Words are not the only way to express meaning or instruction. As a publisher of web content, it can often be found that using the written word is the quickest and most convenient route to inform your users. However, as most of us have probably experienced at some point, reading text can be bit of a relentless chore, particularly for commonplace tasks such as requesting a new bin or paying council tax. Users will often find themselves re-reading the same sentences repeatedly in order to try and make sense of what it is they need to do. So just imagine how much more difficult this can be for those with dyslexia. Therefore, consider the use of images and diagrams to help support text and provide context to what a user needs to do. Likewise, and dependent on what resources your organisation has, offering audio or video content demonstrating how the process should be completed is an even better way to ensure dyslexic users fully understand and are able to accessibly use your site.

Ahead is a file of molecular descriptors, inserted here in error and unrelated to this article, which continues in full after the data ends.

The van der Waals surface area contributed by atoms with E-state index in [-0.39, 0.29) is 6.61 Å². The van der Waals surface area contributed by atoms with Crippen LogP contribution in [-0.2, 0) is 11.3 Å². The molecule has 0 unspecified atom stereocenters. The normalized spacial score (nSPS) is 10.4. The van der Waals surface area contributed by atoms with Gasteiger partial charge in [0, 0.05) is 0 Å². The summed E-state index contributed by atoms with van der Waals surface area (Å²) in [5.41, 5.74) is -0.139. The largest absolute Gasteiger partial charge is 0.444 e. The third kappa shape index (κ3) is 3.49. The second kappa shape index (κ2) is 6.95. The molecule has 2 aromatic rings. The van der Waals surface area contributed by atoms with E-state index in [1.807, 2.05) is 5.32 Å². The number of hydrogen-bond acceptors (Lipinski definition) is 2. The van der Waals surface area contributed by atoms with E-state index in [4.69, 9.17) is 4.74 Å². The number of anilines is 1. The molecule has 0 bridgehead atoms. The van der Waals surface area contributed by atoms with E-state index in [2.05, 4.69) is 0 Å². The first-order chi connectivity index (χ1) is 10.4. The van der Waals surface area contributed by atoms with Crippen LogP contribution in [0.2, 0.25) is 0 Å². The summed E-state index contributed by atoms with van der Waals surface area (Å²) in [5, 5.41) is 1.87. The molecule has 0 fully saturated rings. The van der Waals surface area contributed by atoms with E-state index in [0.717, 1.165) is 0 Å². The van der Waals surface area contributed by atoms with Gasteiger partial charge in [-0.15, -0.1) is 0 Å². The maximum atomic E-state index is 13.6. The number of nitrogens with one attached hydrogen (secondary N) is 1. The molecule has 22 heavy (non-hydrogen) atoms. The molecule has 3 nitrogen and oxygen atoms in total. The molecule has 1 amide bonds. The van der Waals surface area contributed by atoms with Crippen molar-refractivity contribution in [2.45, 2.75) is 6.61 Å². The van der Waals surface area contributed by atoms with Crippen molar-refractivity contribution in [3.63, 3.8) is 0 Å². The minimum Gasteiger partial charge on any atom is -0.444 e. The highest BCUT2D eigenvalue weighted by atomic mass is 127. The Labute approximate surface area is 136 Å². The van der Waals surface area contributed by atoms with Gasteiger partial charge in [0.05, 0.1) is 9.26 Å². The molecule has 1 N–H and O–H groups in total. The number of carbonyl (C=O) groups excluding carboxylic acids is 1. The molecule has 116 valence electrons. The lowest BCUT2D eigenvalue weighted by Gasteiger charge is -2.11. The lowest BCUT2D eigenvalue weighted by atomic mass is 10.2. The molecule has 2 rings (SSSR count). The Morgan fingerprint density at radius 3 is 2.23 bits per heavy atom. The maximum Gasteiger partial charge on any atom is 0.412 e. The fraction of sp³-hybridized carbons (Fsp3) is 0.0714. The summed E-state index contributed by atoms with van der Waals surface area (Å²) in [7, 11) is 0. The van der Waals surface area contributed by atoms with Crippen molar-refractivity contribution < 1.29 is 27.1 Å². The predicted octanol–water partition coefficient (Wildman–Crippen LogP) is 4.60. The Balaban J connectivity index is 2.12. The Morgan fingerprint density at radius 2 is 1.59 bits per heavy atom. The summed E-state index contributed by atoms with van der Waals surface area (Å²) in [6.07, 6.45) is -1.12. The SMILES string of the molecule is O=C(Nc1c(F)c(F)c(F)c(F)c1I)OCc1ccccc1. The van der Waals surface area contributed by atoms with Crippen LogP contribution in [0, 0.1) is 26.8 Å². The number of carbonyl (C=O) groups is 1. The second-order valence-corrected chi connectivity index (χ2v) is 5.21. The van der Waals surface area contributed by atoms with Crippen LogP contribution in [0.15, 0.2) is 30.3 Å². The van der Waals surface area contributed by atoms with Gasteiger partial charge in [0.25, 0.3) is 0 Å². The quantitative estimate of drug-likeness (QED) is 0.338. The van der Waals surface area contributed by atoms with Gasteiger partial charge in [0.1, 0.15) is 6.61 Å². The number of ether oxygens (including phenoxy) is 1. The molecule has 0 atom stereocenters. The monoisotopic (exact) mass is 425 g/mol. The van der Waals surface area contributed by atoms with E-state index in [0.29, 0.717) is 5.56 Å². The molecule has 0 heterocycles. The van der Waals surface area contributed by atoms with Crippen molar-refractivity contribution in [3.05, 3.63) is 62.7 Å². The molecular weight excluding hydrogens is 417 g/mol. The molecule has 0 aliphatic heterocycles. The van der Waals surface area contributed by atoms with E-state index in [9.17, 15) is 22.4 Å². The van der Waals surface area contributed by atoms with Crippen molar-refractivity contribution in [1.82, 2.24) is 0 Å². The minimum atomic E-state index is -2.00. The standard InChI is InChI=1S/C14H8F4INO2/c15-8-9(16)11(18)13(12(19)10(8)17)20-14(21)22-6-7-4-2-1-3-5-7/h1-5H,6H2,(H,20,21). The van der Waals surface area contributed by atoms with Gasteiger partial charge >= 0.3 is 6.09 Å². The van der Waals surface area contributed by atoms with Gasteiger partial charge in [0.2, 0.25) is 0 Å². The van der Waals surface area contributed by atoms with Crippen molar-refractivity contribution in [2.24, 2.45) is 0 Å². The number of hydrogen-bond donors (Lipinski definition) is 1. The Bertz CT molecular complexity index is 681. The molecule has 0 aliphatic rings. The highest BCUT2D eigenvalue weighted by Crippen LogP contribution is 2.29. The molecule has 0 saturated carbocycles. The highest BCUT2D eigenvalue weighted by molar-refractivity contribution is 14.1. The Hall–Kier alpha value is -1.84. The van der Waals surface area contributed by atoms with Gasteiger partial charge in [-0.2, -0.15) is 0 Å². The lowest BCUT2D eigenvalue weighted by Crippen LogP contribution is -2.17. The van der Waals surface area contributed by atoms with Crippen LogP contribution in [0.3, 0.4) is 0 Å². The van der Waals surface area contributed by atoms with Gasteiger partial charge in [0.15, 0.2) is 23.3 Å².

Don't forget accessibility also applies to processes and workflows
Whilst it is fundamental to ensure individual and collective web pages have the necessary accessibility elements implemented, making sure the behind-the-scenes processes and workflows meet accessibility regulations is just as important. Text, buttons and other content elements may not necessarily be a problem when considered in isolation, but when combined to form a larger process, this is when things can often become difficult for those dealing with anxiety.